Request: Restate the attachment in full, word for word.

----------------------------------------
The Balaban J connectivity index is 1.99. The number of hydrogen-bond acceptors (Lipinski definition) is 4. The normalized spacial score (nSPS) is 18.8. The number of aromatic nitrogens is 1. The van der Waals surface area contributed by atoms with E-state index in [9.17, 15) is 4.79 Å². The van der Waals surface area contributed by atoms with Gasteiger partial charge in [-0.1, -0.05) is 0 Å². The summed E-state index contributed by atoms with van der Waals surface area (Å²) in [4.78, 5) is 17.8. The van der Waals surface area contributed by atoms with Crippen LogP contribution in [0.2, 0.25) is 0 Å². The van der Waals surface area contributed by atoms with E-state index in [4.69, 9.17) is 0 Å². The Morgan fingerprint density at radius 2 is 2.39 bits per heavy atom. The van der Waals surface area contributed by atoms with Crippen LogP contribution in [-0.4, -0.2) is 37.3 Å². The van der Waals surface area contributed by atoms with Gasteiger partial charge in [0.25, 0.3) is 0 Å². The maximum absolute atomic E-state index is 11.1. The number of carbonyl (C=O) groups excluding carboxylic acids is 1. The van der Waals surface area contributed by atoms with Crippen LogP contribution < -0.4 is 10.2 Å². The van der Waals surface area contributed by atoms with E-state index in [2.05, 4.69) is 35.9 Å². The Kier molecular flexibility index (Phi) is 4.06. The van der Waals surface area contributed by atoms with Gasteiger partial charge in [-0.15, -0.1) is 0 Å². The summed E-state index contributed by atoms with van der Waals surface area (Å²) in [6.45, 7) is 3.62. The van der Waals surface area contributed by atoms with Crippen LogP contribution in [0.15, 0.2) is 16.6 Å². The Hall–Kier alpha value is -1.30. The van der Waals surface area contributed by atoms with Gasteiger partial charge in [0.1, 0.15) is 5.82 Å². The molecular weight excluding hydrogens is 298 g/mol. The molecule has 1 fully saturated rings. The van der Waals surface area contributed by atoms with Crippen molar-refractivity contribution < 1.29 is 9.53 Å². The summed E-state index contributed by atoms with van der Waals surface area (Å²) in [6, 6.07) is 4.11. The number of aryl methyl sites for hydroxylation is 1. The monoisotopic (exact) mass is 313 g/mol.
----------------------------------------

The Balaban J connectivity index is 1.99. The number of hydrogen-bond acceptors (Lipinski definition) is 4. The normalized spacial score (nSPS) is 18.8. The number of aromatic nitrogens is 1. The van der Waals surface area contributed by atoms with E-state index in [9.17, 15) is 4.79 Å². The van der Waals surface area contributed by atoms with Gasteiger partial charge in [-0.1, -0.05) is 0 Å². The summed E-state index contributed by atoms with van der Waals surface area (Å²) in [4.78, 5) is 17.8. The van der Waals surface area contributed by atoms with Crippen LogP contribution in [0.2, 0.25) is 0 Å². The van der Waals surface area contributed by atoms with E-state index in [4.69, 9.17) is 0 Å². The Morgan fingerprint density at radius 2 is 2.39 bits per heavy atom. The van der Waals surface area contributed by atoms with Crippen LogP contribution in [-0.4, -0.2) is 37.3 Å². The van der Waals surface area contributed by atoms with Gasteiger partial charge in [0.25, 0.3) is 0 Å². The maximum absolute atomic E-state index is 11.1. The number of carbonyl (C=O) groups excluding carboxylic acids is 1. The van der Waals surface area contributed by atoms with Crippen LogP contribution < -0.4 is 10.2 Å². The van der Waals surface area contributed by atoms with E-state index in [2.05, 4.69) is 35.9 Å². The Kier molecular flexibility index (Phi) is 4.06. The van der Waals surface area contributed by atoms with Gasteiger partial charge in [-0.15, -0.1) is 0 Å². The summed E-state index contributed by atoms with van der Waals surface area (Å²) in [6.45, 7) is 3.62. The van der Waals surface area contributed by atoms with Crippen LogP contribution in [0.15, 0.2) is 16.6 Å². The Hall–Kier alpha value is -1.30. The van der Waals surface area contributed by atoms with Gasteiger partial charge in [0.1, 0.15) is 5.82 Å². The molecular weight excluding hydrogens is 298 g/mol. The molecule has 1 fully saturated rings. The van der Waals surface area contributed by atoms with Crippen molar-refractivity contribution < 1.29 is 9.53 Å². The summed E-state index contributed by atoms with van der Waals surface area (Å²) in [6, 6.07) is 4.11. The number of aryl methyl sites for hydroxylation is 1. The monoisotopic (exact) mass is 313 g/mol.